Oregon labor unionists don’t seem likely to forget the recent Fast Track vote in Congress any time soon. The Fast Track legislation will make it easier over the next six years for Congress to pass more corporate-friendly foreign deals like the pending Trans-Pacific Partnership (TPP). Nationally, Democrats voted by lopsided margins against Fast Track: Fewer than one in six House Democrats and one in three Senate Democrats voted for it. But four out of the six Oregon Democrats voted for it, and one — Senator Ron Wyden — was indispensable to its passage. The votes, held in late June, were 218-208 in the House and 60-38 in the Senate.
Given the Senate’s 60-vote filibuster rule, any Senator who voted for Fast Track could have halted its passage if they’d voted the other way. Wyden not only voted for it, but brokered a deal with Republicans that brought other fellow Democrats along. That earned him praise and thanks from President Obama, who had pushed Fast Track hard for months. In the speech Obama made when he signed fast track into law, he named eight members of Congress who made it happen: Wyden and fellow Senate Democrat Patty Murray (Washington), plus some of the most anti-union Republicans in Congress: House Speaker John Boehner and Senate Majority Leader Mitch McConnell, and Senator Orrin Hatch (R-Utah), Congressmen Paul Ryan (R-Wisc.), Ron Kind (R-Wisc.) and Pat Tiberi (R-Ohio).
And in the House, had five “yes” votes gone the other way, Fast Track would have failed. Oregon Democrats Earl Blumenauer, Suzanne Bonamici, and Kurt Schrader were three of those five.
The damage to their relationship to organized labor is beginning to be felt. The Northwest Oregon Labor Council resolved not to invite them to its annual Labor Day picnic this year. The announcement of that decision was greeted with general applause at the July 7 meeting of the state AFL-CIO Executive Board. Likewise, the Oregon AFL-CIO won’t be inviting any Fast Track Democrats to its biennial convention in Seaside this October. That’s never happened before. And there’s more to come.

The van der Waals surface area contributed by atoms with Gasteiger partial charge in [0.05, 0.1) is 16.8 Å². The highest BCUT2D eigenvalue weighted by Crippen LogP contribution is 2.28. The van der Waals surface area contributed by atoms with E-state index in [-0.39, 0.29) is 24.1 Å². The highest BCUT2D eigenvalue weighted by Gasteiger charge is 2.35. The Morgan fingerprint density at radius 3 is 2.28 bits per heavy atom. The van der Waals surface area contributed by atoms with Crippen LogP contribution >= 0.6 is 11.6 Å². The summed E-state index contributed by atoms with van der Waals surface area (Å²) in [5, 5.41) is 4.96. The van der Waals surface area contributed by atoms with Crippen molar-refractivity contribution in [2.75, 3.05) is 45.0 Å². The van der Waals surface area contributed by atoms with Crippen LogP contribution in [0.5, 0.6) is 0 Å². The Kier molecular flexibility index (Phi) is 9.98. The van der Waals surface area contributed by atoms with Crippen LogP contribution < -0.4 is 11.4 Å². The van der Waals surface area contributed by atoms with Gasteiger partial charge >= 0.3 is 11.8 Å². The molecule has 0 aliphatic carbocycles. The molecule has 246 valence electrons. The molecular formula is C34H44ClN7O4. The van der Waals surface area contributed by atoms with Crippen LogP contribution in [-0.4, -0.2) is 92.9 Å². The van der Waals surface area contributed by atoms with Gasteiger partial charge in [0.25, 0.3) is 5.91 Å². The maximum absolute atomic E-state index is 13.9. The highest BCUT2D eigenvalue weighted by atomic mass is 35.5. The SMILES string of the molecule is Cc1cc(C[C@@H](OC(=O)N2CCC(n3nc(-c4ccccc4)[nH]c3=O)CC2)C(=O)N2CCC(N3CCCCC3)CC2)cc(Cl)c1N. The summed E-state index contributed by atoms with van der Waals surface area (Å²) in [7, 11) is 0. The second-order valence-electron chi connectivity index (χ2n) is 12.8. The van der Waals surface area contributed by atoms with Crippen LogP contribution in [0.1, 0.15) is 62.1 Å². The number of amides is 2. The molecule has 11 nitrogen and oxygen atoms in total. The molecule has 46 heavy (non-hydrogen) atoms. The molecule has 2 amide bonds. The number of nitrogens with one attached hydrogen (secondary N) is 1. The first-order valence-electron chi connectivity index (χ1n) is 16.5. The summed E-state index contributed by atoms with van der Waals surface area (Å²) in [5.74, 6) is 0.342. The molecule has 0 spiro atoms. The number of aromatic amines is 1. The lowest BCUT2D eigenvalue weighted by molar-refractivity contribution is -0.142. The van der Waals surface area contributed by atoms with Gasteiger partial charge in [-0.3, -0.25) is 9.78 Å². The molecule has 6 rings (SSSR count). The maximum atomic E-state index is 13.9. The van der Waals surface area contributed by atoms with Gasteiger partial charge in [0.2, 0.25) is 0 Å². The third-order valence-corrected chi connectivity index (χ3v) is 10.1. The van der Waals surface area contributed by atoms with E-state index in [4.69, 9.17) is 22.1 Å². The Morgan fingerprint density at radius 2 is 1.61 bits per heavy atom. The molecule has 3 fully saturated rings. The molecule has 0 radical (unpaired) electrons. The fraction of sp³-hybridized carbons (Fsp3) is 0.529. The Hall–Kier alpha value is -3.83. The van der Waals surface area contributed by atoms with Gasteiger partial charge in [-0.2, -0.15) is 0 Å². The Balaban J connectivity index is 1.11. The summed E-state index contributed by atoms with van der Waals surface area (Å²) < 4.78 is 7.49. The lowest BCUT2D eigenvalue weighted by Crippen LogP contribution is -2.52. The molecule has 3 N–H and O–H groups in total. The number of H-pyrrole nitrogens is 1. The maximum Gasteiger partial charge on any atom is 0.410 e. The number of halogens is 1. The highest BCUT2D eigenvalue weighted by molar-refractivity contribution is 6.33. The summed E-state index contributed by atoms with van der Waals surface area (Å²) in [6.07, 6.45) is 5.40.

“Our message is: ‘You damaged the relationship. It’s up to you to fix it,’” Oregon AFL-CIO president Tom Chamberlain explained at the Executive Board meeting.
Senator Wyden is up for re-election in 2016, and so are all the Fast Track Democrats in the House, since they must run every two years.
United Food and Commercial Workers, both nationally and in Oregon, has resolved not to support to the re-election campaigns of members of Congress who voted for Fast Track, in any way. And at least one other national union is ready to back a primary challenger to Wyden, if one should emerge.
Meanwhile, the Oregon Working Families Party, a union-backed minor party, is looking at all options. It would support (and might help recruit) a challenger to Wyden in the Democratic primary. Failing that, the party is likely to challenge Wyden in the general election with a candidate of its own.
If and when the TPP is finalized and goes to Congress for a vote, Fast Track Democrats might have an opportunity to rehabilitate their credibility with labor. Voting against TPP might heal the wound; voting for it will throw salt in it. Obama has touted the supposed unprecedented workers rights protections of the secretly-negotiated deal, but national AFL-CIO president Rich Trumka, whose staff has had access to the classified texts, has said that’s a flat-out falsehood. Trade partners for the deal include Vietnam, an authoritarian state whose impoverished workers lack basic rights, and Malaysia, classified by the U.S. State Department as one of the worst countries in the world for forced labor and human trafficking.